Q: I keep getting a message on my PC, which has Windows 10 version 1903. It says “Your version of Windows 10 is nearing the end of service. Restart now to get a newer version of Windows. Otherwise we’ll try to restart outside of your active hours. Just make sure to leave your device on and plugged in.” How do I know if I should allow this?
Dianna Kincade, Maple Grove
A: You should allow it. By restarting your PC, you will receive a newer version of the Windows 10 operating system. That’s important because the version you have now is about to become obsolete. As a result, it won’t receive security updates after Dec. 8.
Why is this happening? Microsoft introduces a new version of Windows 10 for consumers every six months, so there are always several flavors of the operating system in use. Each version becomes obsolete on a predetermined date chosen by Microsoft.
Typically, you aren’t warned about these expiration dates, because Microsoft replaces your version of Windows 10 well before it expires. This time, Microsoft seems to be running a little behind. I have the same aging version of Windows 10 that you do, and I’m still waiting for mine to be replaced.
But I’m not concerned about it because:
• Microsoft is in the process of updating hundreds of millions of PCs to Windows 10 version 2004, which was introduced in May and won’t expire until Dec. 14, 2021. That takes time.
• Even if my copy of version 1903 expired before I received the upgrade, it would keep working. And Microsoft could always extend the deadline for cutting off security updates.
But because of this pending update, there are a couple of things Windows 10 users should do:
• See if this situation affects you by finding out which version of Windows 10 you have. Click the Windows icon at the lower left of your screen, select the Settings icon (looks like a gear wheel) and click on “update and security.” Scroll down to “OS build info,” click the link and look at “Windows specifications.”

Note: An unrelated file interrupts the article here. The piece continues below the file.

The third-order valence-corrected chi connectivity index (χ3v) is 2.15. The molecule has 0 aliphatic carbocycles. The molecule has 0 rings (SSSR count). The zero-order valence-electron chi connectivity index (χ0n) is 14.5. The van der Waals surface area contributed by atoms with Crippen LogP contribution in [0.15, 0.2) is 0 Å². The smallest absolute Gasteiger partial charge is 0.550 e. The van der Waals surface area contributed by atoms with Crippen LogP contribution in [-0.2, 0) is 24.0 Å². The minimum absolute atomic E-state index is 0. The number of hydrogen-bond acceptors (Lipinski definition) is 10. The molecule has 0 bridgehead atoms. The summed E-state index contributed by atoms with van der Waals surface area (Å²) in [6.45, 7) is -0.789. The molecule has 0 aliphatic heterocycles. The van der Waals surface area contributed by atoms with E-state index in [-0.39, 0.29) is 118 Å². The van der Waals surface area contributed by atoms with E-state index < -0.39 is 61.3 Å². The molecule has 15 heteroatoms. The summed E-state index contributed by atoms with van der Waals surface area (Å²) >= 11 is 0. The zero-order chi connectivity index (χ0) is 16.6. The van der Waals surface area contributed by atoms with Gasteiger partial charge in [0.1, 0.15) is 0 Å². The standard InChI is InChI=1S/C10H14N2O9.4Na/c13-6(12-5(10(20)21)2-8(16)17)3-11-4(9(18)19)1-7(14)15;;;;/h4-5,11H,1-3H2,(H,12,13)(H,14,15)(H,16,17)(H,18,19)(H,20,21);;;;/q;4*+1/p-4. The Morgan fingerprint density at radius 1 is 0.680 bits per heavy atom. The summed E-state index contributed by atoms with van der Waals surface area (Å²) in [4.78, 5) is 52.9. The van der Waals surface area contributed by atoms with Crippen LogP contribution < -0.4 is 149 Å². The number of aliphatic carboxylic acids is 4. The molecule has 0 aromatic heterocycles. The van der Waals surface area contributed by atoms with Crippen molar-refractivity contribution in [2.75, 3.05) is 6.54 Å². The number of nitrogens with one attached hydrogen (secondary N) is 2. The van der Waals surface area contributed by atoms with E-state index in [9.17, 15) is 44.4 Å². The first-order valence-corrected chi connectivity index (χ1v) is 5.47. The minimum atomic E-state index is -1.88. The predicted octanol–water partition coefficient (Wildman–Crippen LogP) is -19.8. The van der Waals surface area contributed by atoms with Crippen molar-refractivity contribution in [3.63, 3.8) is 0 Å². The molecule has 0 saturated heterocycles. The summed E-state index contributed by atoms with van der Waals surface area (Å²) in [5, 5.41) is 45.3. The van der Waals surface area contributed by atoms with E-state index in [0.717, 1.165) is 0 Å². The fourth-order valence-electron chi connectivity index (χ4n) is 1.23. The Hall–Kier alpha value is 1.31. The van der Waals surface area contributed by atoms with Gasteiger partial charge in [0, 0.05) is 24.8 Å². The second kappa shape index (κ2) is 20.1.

• If you haven’t restarted your PC for a while, do so. If the version 2004 upgrade is already available for on your PC, that will install it.
Q: We used the Legacybox service to convert some old home VCR tapes to a digital format that could be stored on a USB flash drive. We now realize there are some video segments on the flash drive that we’d like to remove. Is there a program that would make this easy?
Fred Klietz, Brooklyn Park
A: Try some of the free video editing programs that are available for Mac or PC, such as HitFilm Express 14, Apple iMovie, VideoPad or DaVinci Resolve (see tinyurl.com/yyx4m257). Because Legacybox digitizes VCR tapes in the widely used “.mp4” format, any of those programs should be able to edit your videos.
But there’s another problem you are likely to face: The “video segments” you want to discard are probably not individual. mp4 files that are easily deleted. Each Legacybox. mp4 video file will most likely contain an entire VCR tape, and thus might contain two or more hours of video, depending on the speed at which the original VCR tape was recorded. If that’s correct, you will find yourself trying to edit out small sections of a very large video file.
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